He did.  Unfortunately, the direction in which the tide was turned was a decidedly unfavorable one for young Mr. Weldon and his Red Raiders teammates... Weldon crossed midfield, he cut to his left - attempting to angle his way across the middle of the field.  He was about to be hauled down at the Morningside forty-five-yard line when he saw one of his teammates, trailing the play, and running approximately four yards behind him.  Sensing the chance to turn a big play into an ENORMOUS play, Weldon tossed the ball backwards towards his teammate, clearly hoping that his mate would catch the lateral and then run the rest of the distance for the touchdown. 

Except the ball never reached its intended receiver.  Trailing the play, about three or four yards behind the Northwestern player to whom Weldon was trying to throw the ball was the young man who started the ball rolling (or fumbling if you prefer) some ten to fifteen seconds earlier, Morningside tailback Tyler Kavan. Weldon's lateral missed its intended target and nestled, instead, into Kavan's hands.  He caught the ball, running at full speed in the direction of his own end zone, at the Morningside forty-six-yard line.  

His forward (backward?) progress carried him further towards his own end zone but at or about the Morningside forty-two he executed a sweeping turn that re-oriented him back towards the Northwestern end zone.  An end zone from which he suddenly found himself separated by significantly fewer than the Red Raiders' full complement of eleven defenders. Kavan picked up a couple of blockers and his convoy made short work of the only two Northwestern defenders standing between Kavan and the end zone.  

Twenty-five seconds or so after he had initially taken the hand-off, one fumble, one fumble recovery/interception,  and almost sixty yards later, Tyler Kavan scored a touchdown.  

In the span of less than a half-minute, he and Donavan Weldon of Northwestern College provided all of us with an object lesson in the importance of never giving up.  


Monday, November 14, 2016

Life is a Highway

I eased back into the pursuit of putting miles on my legs on Saturday morning.  After having spent five days relaxing post-Marathon, the process of getting back to work began this weekend.  Nothing too extraordinary.  A quick three-mile jaunt on Saturday.  Four miles on Sunday.  After running 26.2 one weekend earlier, running a total of seven miles was not a Herculean task.  

It was nothing more or nothing less than the first step - and the next step - of the never-ending process.  As it turns out, the road really does go on forever.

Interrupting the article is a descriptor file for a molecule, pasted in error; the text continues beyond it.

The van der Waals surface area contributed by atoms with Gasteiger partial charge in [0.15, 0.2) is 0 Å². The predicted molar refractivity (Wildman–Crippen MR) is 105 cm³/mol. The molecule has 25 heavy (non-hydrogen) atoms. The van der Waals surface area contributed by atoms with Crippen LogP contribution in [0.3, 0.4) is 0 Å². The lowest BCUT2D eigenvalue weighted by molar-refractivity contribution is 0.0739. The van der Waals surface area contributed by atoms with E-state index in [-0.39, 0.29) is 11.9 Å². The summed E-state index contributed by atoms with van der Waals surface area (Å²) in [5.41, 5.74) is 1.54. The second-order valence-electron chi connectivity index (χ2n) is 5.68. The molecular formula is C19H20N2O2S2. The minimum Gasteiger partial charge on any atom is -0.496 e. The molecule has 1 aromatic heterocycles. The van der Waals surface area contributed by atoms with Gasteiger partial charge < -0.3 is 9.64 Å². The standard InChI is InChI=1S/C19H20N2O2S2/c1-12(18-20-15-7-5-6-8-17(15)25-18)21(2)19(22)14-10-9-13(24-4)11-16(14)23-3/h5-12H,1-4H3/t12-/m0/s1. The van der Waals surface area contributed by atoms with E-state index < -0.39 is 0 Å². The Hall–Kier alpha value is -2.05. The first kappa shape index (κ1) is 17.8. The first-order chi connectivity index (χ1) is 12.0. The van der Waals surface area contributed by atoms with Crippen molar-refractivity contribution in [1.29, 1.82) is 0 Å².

Gotta run...


Sunday, November 13, 2016

The Challenger

When I received the alert on my phone the other morning that Leonard Cohen had died, the first person I thought of was my brother, Bill.  Bill is my oldest sibling.  He is the one who took it upon himself to ensure that I learned to read before I was two years old.  I owe him a debt that I can never repay.

It has been a tough week in these United States.  Something that seemed almost impossible proved not to be so.  Now, the future of the greatest nation on this planet appears to have been entrusted to a charlatan - or worse, the ideologue who was his running mate. 

By the end of May, 2017, I shall be a grandfather.  I owe it to my not-yet-born grandson to do all that can be done to ensure that he enters a world worth entering.  

Challenge accepted.  


Saturday, November 12, 2016

For We Could Only Go So Far...

Whoever you've been 
and whatever you've been,
it never leaves you. 
I always picture it as a car.  
All your selves are in it.
And a new self gets in,
but the old selves can't never get out.
The important thing is 
who's got their hands on the wheel
at any given moment? 
- Bruce Springsteen 

Presuming I live that long, in February, 2017, I shall mark my fiftieth birthday.  Note that I did not say "celebrate".  The choice of language was one of deliberate design.  I bear no ill will towards getting older.  I simply choose not to "celebrate" an occasion over which I had little input.  It is for that reason that each year on my birthday I telephone Mom to wish her a happy day.

Through a half-century or so on the planet, I - with my over-sized head - have worn many hats.  I have been a son and a brother for the entirety of my life, an uncle for roughly eighty percent of it, and a husband and a father for approximately half of it.  Although I have played many parts, I am constrained to admit that I have not played any of the parts with particular aplomb.  The two skills I brought to bear on child-rearing were (a) driving the car; and (b) earning the income that guaranteed life as we knew it.  In that respect, I am my father's son.  Sad to say, I left much to desire in practically every other aisle of the parenting department. Suzanne and Rob are the well-formed, productive adults that each of them is because of their own hard work and that of their mother.  

But, now, an opportunity for redemption has appeared on the horizon.